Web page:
Words by Martin Ditmann
Infographic by Kevin Hawkins
Screaming, fighting over chairs and real policy discussions were the backdrop for another emotionally charged conference of the National Union of Students (NUS). The NUS is the top student representative body in the country—and it’s one of the most contentious organisations in Australia. Every December, a nationwide horde of elected students and observers descend on La Trobe University the NUS national conference (“NatCon”). The NUS has the strong potential to affect students—so what is it and how does it work?
Factions and voting
NatCon delegates may be elected individually, but it’s the conference factions that hold most of the real power. Several NUS factions bind or pressure their delegates to follow the factional line during policy votes. Delegates who vote differently risk admonishment or expulsion from the faction.
Some factions, such as the National Independents grouping, are fervently opposed to binding. But Amy Jenkins, an NLS delegate from the University of Melbourne, supports it. “I believe in binding because I believe in collectivism,” she says.
Factionalism is taken a step further during formal ballots for NUS leadership positions. During these, most delegates give their wads of ballot papers to key factional figures to fill out. In a practice many students would find alarming, they’re filled out according to predetermined deals.
“I am sure any student would be concerned that large stacks of ballots are changing hands between voters and filled out by other delegates,” says Tom Hayes, an independent NUS delegate from the University of Melbourne.
Some delegates told Farrago that they supported the procedure, claiming that it was a practical matter.
This year’s conference had everything from screaming to fighting over chairs. Cries of “shame, shame” were constant. NatCon has a very long history of intense and immense conflict—both physical and verbal—and this year was no exception.
In the biggest incident of the year, a physical fight between Unity and Socialist Alternative members led to widespread assault claims. Sparked by a contested rally, it follows a history of tension between the factions.
And then there was the person who was physically blocked from voting. Senior Indigenous student and NLS-aligned delegate Alison Whittaker was unhappy with an NLS deal that saw her passed over for the position of Aboriginal and Torres Strait Islander Officer. NLS had already received her ballot papers under proxy form arrangements.
“The NUS stipulates that if ballots have been picked up by a particular group there’s no means of recourse beyond that,” says Adam Galvin, an UMSU Education (Academic) Officer and NLS-aligned NUS delegate.
But Whittaker was outraged. “Left NLS. I love my comrades but I will not tolerate systemic and institutionalised undermining of marginalised ppl,” Whittaker tweeted after the incident.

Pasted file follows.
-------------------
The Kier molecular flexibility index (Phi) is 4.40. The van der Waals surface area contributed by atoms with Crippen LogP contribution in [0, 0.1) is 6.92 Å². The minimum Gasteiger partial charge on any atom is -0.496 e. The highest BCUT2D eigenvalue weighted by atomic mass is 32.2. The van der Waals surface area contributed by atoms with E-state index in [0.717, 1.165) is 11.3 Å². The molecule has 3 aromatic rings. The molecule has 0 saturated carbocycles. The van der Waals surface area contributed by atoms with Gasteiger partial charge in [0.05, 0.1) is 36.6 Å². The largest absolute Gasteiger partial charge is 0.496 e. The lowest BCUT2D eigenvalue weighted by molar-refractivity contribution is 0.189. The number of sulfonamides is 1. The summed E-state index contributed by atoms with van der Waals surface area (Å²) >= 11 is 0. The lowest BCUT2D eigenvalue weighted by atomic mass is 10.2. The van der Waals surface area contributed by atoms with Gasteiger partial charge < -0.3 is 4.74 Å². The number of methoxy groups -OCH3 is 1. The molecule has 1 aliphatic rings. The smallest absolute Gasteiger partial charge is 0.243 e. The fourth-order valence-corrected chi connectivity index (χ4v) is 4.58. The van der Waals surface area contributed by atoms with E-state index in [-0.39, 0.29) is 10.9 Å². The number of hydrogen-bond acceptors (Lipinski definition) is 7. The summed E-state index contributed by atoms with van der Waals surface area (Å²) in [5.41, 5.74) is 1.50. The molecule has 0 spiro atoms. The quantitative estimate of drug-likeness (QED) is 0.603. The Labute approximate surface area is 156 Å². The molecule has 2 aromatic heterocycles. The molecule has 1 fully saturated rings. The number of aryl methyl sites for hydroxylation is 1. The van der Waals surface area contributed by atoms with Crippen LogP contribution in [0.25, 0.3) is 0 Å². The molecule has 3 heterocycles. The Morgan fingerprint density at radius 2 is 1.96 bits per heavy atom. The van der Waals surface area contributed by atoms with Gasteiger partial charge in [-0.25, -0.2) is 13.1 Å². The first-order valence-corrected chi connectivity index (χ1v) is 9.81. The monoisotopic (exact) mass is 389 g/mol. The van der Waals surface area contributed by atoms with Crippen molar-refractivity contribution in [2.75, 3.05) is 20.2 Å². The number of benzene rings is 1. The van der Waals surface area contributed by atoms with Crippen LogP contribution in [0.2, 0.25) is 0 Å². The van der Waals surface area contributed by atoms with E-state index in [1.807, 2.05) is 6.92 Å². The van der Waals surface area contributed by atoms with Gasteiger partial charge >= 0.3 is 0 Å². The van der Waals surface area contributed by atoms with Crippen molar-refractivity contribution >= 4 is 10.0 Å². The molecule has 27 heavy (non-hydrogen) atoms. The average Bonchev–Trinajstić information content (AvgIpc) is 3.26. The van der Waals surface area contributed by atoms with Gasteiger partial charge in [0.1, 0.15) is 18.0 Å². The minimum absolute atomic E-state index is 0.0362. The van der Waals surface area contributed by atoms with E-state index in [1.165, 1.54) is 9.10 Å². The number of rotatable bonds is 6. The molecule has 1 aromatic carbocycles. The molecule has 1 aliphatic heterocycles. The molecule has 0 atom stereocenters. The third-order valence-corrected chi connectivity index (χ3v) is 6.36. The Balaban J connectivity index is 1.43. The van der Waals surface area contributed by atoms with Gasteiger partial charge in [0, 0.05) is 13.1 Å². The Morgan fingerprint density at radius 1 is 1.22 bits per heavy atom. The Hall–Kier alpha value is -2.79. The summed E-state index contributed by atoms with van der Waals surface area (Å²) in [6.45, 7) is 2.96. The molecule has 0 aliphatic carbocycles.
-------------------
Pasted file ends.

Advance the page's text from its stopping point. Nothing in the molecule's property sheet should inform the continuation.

Administration and transparency
The administration and transparency of the NUS often faces heavy questioning. The NUS website does not appear to contain any of its recent conference documentation or reports. Lists of NatCon delegates are nowhere to be found.
Few national or student media outlets cover NatCon. Sending a single reporter to the floor costs $1100.
A range of factions claim they want to see greater NUS transparency. However, factions like NLS and Unity claim that there are big technical and financial roadblocks to things like issuing free media passes.
Most of the time at NatCon is spent ploughing through a massive policy book with hundreds of pages. The conference often runs out of time to discuss entire policy chapters—environmental policy fell by the wayside again this year.
Delegates cried during this year’s prominent queer policy discussion, particularly after a tribute to late trans activist Amber Maxwell. Delegates marked it with a display of uncharacteristic bipartisanship.
Delegates debated whether Australia should allow parallel imports of books, which would bring in more foreign textbooks. The right saw it as an opportunity to reduce book prices, while some on the left said that it could hamper Australian publishing.
Also on the minds of many at the conference was another contentious issue—Voluntary Student Unionism (VSU). A compulsory university-levied student services fee currently funds Australian student unions. Many on the right say it should be voluntary.
Liberal student Claire Chandler is staunchly pro-VSU. “I believe in our freedom to associate and I don’t think we should be made to pay for something we don’t need or want to be involved in,” she says.
UMSU Secretary Sam Donnelly disagrees, believing that the SSAF funds crucial activism and activities. “VSU is something that I think destroys student life,” he says.
NatCon saw four University of Melbourne students elected to NUS office bearer roles. Notably, Unity’s Isabelle Kingshott took the key Secretary role.
New NUS Victorian Environment Officer Pat Dollard is looking ahead. “I want to see really good engagement with campuses,” he says.
But NUS’s member unions, which fund it, are now frequently debating how much money and support it should get. UMSU Students’ Council has now resolved not to pay NUS dues until it receives more financial information.
The NUS debate is raging on around the country.
NUS President Deanna Taylor says the NUS is a powerful way to get students’ voices heard. “We have a foot in the door to the federal government that other organisations might not have,” she says.
Independent NSW delegate Cameron Caccamo says the NUS is worthwhile, but clearly underperforming. “NUS is a fantastic organisation in principle and theory only,” he says.